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Capitol Hill has begun to debate whether to ban US lawmakers from trading stocks, but despite some rare bi-partisan unity on the question it is far from settled.

Legislation introduced earlier this month by Democratic senators Jon Ossoff of Georgia and Mark Kelly of Arizona would require members of Congress, their spouses and dependent children to place their investments in a blind trust.

“Members of Congress should not be playing the stock market while we make federal policy and have extraordinary access to confidential information,” Ossoff said.

Republicans are also active on the issue, with Senator Josh Hawley of Missouri introducing similar legislation to Ossoff and Kelly’s and House Minority Leader Kevin McCarthy saying he could push for a ban on stock trading if the Republicans take control in the November 2022 midterm elections.

“I think any member of Congress who actively trades stock is crazy,” Republican Senator Marco Rubio of Florida told AFP. “Let’s say the price of that stock skyrockets, people are going to suspect you have insider information.” Under the STOCK Act, which took effect in 2012, lawmakers are required to publicly report transactions within 45 days.

But critics say the law is neither adequately policed nor sufficient for addressing the obvious problem of conflict of interest.

“The current problem is that the law is not enforced and it’s not enough,” said Kedric Payne, general counsel for the Campaign Legal Center, an NGO.

“You see time and time again that members of Congress don’t even disclose their stock trades on time. But even when members disclose their stock trades, we still see conflicts of interest with their transactions.”

The financial news website Business Insider found that 54 members of Congress and 182 congressional staff members had violated the STOCK Act, with members of both parties failing to report transactions. In early 2020, four US senators came under scrutiny for selling stock just before the market plunged, as much of the US economy shuttered due to Covid-19.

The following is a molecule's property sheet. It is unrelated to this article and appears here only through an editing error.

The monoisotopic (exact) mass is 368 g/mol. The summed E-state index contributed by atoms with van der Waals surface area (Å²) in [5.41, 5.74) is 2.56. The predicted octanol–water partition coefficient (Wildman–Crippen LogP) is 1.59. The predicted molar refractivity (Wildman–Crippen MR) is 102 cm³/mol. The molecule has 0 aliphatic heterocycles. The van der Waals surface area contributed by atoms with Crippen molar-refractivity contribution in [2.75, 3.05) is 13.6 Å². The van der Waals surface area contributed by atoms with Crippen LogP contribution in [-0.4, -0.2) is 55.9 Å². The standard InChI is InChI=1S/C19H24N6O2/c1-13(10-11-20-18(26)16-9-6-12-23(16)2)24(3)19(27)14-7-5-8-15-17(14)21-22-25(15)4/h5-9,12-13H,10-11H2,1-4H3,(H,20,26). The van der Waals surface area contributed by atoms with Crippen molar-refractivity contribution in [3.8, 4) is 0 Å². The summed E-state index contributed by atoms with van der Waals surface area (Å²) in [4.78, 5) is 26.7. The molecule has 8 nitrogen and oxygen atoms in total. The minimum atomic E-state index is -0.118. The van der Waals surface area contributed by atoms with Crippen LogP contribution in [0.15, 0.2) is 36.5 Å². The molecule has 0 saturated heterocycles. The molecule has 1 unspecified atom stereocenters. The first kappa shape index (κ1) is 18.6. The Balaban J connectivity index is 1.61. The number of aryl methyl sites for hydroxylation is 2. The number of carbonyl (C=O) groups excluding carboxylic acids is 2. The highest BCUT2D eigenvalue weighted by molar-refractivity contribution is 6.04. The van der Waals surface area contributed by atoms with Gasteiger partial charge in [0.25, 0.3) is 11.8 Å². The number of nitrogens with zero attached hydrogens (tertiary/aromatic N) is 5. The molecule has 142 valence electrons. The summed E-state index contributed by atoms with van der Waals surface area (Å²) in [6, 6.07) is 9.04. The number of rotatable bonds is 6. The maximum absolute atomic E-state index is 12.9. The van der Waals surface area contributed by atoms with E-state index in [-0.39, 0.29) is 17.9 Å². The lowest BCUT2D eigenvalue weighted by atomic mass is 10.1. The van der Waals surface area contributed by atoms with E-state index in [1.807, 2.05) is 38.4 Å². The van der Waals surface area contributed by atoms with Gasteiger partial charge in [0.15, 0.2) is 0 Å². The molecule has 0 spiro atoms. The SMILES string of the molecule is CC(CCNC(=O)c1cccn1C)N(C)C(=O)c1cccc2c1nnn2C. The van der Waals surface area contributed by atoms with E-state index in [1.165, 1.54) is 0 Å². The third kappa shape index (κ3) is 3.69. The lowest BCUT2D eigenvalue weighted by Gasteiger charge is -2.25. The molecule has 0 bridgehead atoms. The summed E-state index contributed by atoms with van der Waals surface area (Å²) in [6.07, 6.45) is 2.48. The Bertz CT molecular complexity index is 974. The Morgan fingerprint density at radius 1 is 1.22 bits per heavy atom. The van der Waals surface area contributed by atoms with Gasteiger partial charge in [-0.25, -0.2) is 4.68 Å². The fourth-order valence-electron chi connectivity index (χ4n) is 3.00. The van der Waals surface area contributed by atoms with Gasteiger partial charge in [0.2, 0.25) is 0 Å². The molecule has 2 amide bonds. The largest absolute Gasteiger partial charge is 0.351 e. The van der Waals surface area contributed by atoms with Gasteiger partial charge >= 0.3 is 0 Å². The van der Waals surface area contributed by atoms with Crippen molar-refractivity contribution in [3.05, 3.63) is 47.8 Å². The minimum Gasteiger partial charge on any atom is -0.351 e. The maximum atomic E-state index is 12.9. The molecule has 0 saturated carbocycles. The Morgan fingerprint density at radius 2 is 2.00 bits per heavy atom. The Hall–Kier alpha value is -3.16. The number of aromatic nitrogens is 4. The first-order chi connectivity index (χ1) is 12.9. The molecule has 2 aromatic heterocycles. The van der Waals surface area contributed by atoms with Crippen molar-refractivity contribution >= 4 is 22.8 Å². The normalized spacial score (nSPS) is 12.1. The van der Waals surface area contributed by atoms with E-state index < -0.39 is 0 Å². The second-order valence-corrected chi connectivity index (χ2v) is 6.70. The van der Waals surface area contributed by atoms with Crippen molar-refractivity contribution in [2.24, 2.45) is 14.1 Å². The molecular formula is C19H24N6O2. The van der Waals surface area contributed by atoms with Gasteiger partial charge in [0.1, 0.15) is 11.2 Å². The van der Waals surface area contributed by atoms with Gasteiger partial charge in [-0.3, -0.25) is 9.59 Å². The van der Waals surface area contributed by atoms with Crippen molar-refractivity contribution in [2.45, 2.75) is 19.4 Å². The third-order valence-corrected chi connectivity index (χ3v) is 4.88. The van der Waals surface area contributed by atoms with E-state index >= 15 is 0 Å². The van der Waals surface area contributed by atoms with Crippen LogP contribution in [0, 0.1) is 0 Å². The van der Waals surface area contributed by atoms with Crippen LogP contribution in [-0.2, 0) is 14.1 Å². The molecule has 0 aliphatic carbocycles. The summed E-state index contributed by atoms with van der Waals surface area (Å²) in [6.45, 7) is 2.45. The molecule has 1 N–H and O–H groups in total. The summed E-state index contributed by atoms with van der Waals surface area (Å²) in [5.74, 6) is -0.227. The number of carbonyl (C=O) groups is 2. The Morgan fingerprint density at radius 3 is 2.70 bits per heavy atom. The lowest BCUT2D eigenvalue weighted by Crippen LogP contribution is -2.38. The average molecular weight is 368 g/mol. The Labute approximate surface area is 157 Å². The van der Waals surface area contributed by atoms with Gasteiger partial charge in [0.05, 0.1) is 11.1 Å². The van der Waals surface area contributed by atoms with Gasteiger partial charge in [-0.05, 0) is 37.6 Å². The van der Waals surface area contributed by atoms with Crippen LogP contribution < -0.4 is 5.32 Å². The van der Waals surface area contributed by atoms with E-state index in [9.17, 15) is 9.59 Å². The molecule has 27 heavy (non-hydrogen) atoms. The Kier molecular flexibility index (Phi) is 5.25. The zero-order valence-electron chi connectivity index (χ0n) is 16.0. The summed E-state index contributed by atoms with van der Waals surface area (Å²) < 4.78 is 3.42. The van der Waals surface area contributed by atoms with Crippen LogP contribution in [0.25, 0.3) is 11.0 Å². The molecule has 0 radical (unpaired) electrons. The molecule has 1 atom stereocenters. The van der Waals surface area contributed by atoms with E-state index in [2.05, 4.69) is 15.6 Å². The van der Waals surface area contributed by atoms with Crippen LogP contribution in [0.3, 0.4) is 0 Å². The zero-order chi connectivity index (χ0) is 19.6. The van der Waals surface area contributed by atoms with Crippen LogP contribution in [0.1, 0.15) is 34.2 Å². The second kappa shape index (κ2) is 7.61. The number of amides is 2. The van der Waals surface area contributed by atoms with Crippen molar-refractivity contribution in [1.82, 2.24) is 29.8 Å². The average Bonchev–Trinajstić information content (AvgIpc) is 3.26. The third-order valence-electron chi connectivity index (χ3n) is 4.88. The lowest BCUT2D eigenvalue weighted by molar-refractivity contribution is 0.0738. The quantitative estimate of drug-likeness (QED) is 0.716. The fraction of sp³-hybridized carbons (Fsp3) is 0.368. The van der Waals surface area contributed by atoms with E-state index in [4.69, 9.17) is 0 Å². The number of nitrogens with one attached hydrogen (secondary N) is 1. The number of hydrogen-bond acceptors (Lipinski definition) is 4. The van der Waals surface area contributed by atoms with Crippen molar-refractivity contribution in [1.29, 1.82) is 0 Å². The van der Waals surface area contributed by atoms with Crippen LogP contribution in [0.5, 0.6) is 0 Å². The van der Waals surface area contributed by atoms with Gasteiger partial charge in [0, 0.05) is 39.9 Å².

The Justice Department ultimately closed an investigation without charging lawmakers.

The issue also surfaced in recent months at the Federal Reserve, where two regional presidents and a Fed vice chair resigned or departed earlier than planned, following revelations over financial trades as they helped set monetary policy.

A September investigation by the Wall Street Journal showed that 130 federal judges violated US law and judicial ethics by overseeing court cases involving companies in which they or a family member owned stock.

The Fed has announced stricter investment rules following the revelations, while the Supreme Court has promised to bolster judicial ethics. But the outlook for a proposed ban on Capitol Hill looks murky due to opposition from powerful figures, including House Speaker Nancy Pelosi, who has made known her personal opposition to a ban on stock trades.

“We are a free-market economy; they should be able to participate in that,” Pelosi said at a recent press conference at which she called for better enforcement of existing rules.

But Pelosi, who has noted that the Justice Department can prosecute members of Congress for insider trading under existing law, has said in recent days she is open to a ban if it is supported by the Democratic caucus.

While Pelosi herself has avoided trading stocks, her husband has been an active investor.

A poll released earlier this month by the conservative Convention of States Action found that 76 percent of voters say members should not trade stocks while serving in Washington.—AFP

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